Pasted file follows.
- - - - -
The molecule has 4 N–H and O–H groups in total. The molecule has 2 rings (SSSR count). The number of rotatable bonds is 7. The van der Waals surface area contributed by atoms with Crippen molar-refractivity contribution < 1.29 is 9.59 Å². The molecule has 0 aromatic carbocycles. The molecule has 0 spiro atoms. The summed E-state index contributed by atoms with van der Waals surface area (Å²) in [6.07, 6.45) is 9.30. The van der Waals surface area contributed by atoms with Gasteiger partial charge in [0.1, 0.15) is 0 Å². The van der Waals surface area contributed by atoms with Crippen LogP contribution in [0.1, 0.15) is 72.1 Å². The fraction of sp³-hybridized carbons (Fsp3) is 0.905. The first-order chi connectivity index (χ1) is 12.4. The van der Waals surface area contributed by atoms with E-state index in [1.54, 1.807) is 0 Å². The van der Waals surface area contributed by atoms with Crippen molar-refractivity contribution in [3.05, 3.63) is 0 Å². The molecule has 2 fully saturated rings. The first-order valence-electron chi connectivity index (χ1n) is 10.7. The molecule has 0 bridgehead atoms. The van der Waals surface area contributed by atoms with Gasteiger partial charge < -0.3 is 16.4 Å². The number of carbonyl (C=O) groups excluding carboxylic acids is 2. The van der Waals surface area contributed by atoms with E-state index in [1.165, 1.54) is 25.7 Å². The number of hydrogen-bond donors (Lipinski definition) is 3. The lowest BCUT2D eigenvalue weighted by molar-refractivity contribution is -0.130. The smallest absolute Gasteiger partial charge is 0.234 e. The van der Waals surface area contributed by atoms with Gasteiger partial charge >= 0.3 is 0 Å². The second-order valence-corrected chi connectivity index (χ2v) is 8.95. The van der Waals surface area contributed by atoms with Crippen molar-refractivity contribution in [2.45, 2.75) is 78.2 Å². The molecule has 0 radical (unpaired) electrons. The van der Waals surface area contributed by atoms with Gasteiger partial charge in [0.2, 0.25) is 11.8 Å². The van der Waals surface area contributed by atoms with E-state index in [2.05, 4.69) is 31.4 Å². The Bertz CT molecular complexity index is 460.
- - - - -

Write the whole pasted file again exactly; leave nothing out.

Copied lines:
The molecule has 4 N–H and O–H groups in total. The molecule has 2 rings (SSSR count). The number of rotatable bonds is 7. The van der Waals surface area contributed by atoms with Crippen molar-refractivity contribution < 1.29 is 9.59 Å². The molecule has 0 aromatic carbocycles. The molecule has 0 spiro atoms. The summed E-state index contributed by atoms with van der Waals surface area (Å²) in [6.07, 6.45) is 9.30. The van der Waals surface area contributed by atoms with Gasteiger partial charge in [0.1, 0.15) is 0 Å². The van der Waals surface area contributed by atoms with Crippen LogP contribution in [0.1, 0.15) is 72.1 Å². The fraction of sp³-hybridized carbons (Fsp3) is 0.905. The first-order chi connectivity index (χ1) is 12.4. The van der Waals surface area contributed by atoms with E-state index in [1.54, 1.807) is 0 Å². The van der Waals surface area contributed by atoms with Crippen molar-refractivity contribution in [3.05, 3.63) is 0 Å². The molecule has 2 fully saturated rings. The first-order valence-electron chi connectivity index (χ1n) is 10.7. The molecule has 0 bridgehead atoms. The van der Waals surface area contributed by atoms with Gasteiger partial charge < -0.3 is 16.4 Å². The number of carbonyl (C=O) groups excluding carboxylic acids is 2. The van der Waals surface area contributed by atoms with E-state index in [1.165, 1.54) is 25.7 Å². The number of hydrogen-bond donors (Lipinski definition) is 3. The lowest BCUT2D eigenvalue weighted by molar-refractivity contribution is -0.130. The smallest absolute Gasteiger partial charge is 0.234 e. The van der Waals surface area contributed by atoms with Gasteiger partial charge >= 0.3 is 0 Å². The second-order valence-corrected chi connectivity index (χ2v) is 8.95. The van der Waals surface area contributed by atoms with Crippen molar-refractivity contribution in [2.45, 2.75) is 78.2 Å². The molecule has 0 radical (unpaired) electrons. The van der Waals surface area contributed by atoms with Gasteiger partial charge in [0.2, 0.25) is 11.8 Å². The van der Waals surface area contributed by atoms with E-state index in [2.05, 4.69) is 31.4 Å². The Bertz CT molecular complexity index is 460.